Noah Syndergaard surpasses Justin Verlander in first season start


ANAHEIM, Calif. — Noah Syndergaard and Justin Verlander have spent the better part of the past two years working Saturday night, when their trips back from Tommy John surgery coincidentally converged at Angel Stadium.

Although Syndergaard came out slightly happier than Verlander, the two right-handed veterans seem firmly on the right track.

Syndergaard went two-hitter in the sixth inning on a strong debut for the Angels, narrowly beating Verlander in Los Angeles’ 2-0 win over the Houston Astros.

Mike Trout and Jared Walsh scored the Angels’ first win of the season. The Halos held defending champion AL Houston to two hits, with Raisel Iglesias’ stoppage capping 3 2/3 innings without a hit from the bullpen.

Syndergaard (1-0) and Verlander (0-1) both performed impressively in the Big A, with Walsh’s solo shot on Verlander’s first pitch of the second inning ultimately making the difference.

Syndergaard produced two weak singles and two walks in 5 1/3 innings. While the hulking right-hander known as Thor had just one strikeout, he forced the Astros’ powerhouse roster to the ground with 11 strikeouts.

Syndergaard wears number 34 again for the Angels, as he did for the Mets, but it has special meaning in Anaheim.

Noah Syndergaard
USA TODAY Sports

It’s also the number worn by Nick Adenhart, the up-and-coming Angels starter killed by a drunk driver hours after pitching six blank innings at the Big A exactly 13 years ago on Saturday. Syndergaard obtained the blessing of Adenhart’s family to wear the number, which had not been worn by an Angels player since.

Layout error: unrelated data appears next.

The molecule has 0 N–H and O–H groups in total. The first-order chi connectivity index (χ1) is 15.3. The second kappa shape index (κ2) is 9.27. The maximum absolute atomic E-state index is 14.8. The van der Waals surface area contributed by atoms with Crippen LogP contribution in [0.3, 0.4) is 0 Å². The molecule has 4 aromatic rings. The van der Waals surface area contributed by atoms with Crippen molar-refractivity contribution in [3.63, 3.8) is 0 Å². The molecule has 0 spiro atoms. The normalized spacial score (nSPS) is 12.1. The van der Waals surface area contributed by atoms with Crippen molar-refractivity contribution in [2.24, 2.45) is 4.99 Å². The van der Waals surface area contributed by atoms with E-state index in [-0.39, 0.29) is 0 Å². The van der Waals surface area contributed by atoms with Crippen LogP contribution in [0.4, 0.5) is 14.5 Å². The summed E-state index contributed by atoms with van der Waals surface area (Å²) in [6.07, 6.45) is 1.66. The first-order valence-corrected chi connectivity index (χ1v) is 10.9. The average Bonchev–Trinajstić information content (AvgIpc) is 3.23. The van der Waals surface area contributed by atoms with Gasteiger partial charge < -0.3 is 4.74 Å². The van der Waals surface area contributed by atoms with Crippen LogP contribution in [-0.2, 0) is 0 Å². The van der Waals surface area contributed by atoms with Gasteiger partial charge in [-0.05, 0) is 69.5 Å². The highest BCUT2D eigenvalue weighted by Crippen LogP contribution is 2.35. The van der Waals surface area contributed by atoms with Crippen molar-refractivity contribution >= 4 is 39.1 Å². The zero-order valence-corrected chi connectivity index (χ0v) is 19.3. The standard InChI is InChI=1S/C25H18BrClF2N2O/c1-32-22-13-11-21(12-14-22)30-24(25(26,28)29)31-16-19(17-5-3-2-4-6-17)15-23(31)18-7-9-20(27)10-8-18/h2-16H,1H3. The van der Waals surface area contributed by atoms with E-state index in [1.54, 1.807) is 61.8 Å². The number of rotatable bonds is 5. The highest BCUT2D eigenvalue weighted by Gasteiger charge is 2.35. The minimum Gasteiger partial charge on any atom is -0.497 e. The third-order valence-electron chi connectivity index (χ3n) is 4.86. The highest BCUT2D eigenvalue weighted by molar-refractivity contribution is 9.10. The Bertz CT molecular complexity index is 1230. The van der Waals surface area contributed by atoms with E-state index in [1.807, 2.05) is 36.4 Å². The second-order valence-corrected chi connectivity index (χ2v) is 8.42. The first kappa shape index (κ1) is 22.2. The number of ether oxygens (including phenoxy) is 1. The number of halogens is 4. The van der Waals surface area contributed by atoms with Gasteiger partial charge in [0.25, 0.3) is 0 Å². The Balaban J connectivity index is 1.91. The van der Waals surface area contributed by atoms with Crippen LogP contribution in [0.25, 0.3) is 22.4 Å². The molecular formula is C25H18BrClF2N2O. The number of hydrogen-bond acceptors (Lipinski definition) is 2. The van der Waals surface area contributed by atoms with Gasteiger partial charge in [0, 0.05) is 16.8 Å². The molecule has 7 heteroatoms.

“All day I had goosebumps, because it was the 13th anniversary of Adenhart’s tragic kidnapping,” Syndergaard said. “I felt like an angel was by my side tonight. It was really special for me.

Verlander threw five one-run innings, allowing three hits and three walks while escaping several tight spots. He retired seven, including AL MVP Shohei Ohtani three times.

“It’s a long road, man,” Verlander said. “A lot of nervousness and anxiety leading up to it. Felt like my debut. I have things to work on, but I’m coming out of it pretty well.

Justin Verlander
Justin Verlander
USA TODAY Sports

Syndergaard has been limited to two one-run appearances — both late last year — for New York over the past two seasons while returning from surgery. He signed a one-year, $21 million deal with Los Angeles and emerged from spring training with a healthy arm and the determination to show he’s back.

“It was fun playing behind (Syndergaard),” Trout said. “He was throwing punches and trying to get back into the dugout as fast as he could. You saw it tonight. He was over there grinding.

Verlander had surgery in September 2020 and missed last season while recovering. Now 39, the two-time AL winner Cy Young looked capable of resuming his career at his usual elite level.

“He really broke down when he was in trouble,” Houston manager Dusty Baker said. “He’s competing as well as any I’ve seen.”


Verlander hit Ohtani looking twice with inside pitches that painted black, though both calls displeased the AL MVP. Verlander celebrated with a subtle fist pump after escaping a fifth-inning jam by stoking Ohtani, then pulling Trout out on a flyout to ground two Angels.

“I think the stats made me look more comfortable than me,” Verlander said. “I think we’ll have a lot of fun battles, him and me.”

Verlander said he enjoyed watching Ohtani play back and forth on opening day: “It’s one of the most awesome and coolest things I’ve seen in a long time. I have chills. … It’s great what he’s doing. Just really impressive. I am a big fan.”

New York Post

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